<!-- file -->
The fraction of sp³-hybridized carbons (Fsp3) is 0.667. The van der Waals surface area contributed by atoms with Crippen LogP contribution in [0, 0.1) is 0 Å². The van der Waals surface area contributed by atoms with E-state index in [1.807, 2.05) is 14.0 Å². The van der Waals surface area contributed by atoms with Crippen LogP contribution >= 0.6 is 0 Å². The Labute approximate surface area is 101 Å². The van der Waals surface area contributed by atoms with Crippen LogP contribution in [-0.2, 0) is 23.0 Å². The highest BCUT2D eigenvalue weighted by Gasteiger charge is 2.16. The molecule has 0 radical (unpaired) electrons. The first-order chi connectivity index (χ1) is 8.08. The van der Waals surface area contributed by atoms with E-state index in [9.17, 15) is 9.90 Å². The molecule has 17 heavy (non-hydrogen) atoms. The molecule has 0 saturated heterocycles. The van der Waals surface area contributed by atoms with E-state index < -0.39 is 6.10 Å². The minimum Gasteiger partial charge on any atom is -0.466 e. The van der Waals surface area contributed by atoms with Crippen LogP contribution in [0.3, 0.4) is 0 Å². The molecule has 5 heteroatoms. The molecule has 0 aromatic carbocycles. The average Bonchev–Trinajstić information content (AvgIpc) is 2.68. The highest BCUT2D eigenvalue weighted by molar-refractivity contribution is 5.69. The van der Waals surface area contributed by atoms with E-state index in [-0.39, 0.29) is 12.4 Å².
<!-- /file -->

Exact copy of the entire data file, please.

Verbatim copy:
The fraction of sp³-hybridized carbons (Fsp3) is 0.667. The van der Waals surface area contributed by atoms with Crippen LogP contribution in [0, 0.1) is 0 Å². The van der Waals surface area contributed by atoms with E-state index in [1.807, 2.05) is 14.0 Å². The van der Waals surface area contributed by atoms with Crippen LogP contribution >= 0.6 is 0 Å². The Labute approximate surface area is 101 Å². The van der Waals surface area contributed by atoms with Crippen LogP contribution in [-0.2, 0) is 23.0 Å². The highest BCUT2D eigenvalue weighted by Gasteiger charge is 2.16. The molecule has 0 radical (unpaired) electrons. The first-order chi connectivity index (χ1) is 8.08. The van der Waals surface area contributed by atoms with E-state index in [9.17, 15) is 9.90 Å². The molecule has 17 heavy (non-hydrogen) atoms. The molecule has 0 saturated heterocycles. The van der Waals surface area contributed by atoms with E-state index < -0.39 is 6.10 Å². The minimum Gasteiger partial charge on any atom is -0.466 e. The van der Waals surface area contributed by atoms with Crippen LogP contribution in [0.3, 0.4) is 0 Å². The molecule has 5 heteroatoms. The molecule has 0 aromatic carbocycles. The average Bonchev–Trinajstić information content (AvgIpc) is 2.68. The highest BCUT2D eigenvalue weighted by molar-refractivity contribution is 5.69. The van der Waals surface area contributed by atoms with E-state index in [-0.39, 0.29) is 12.4 Å².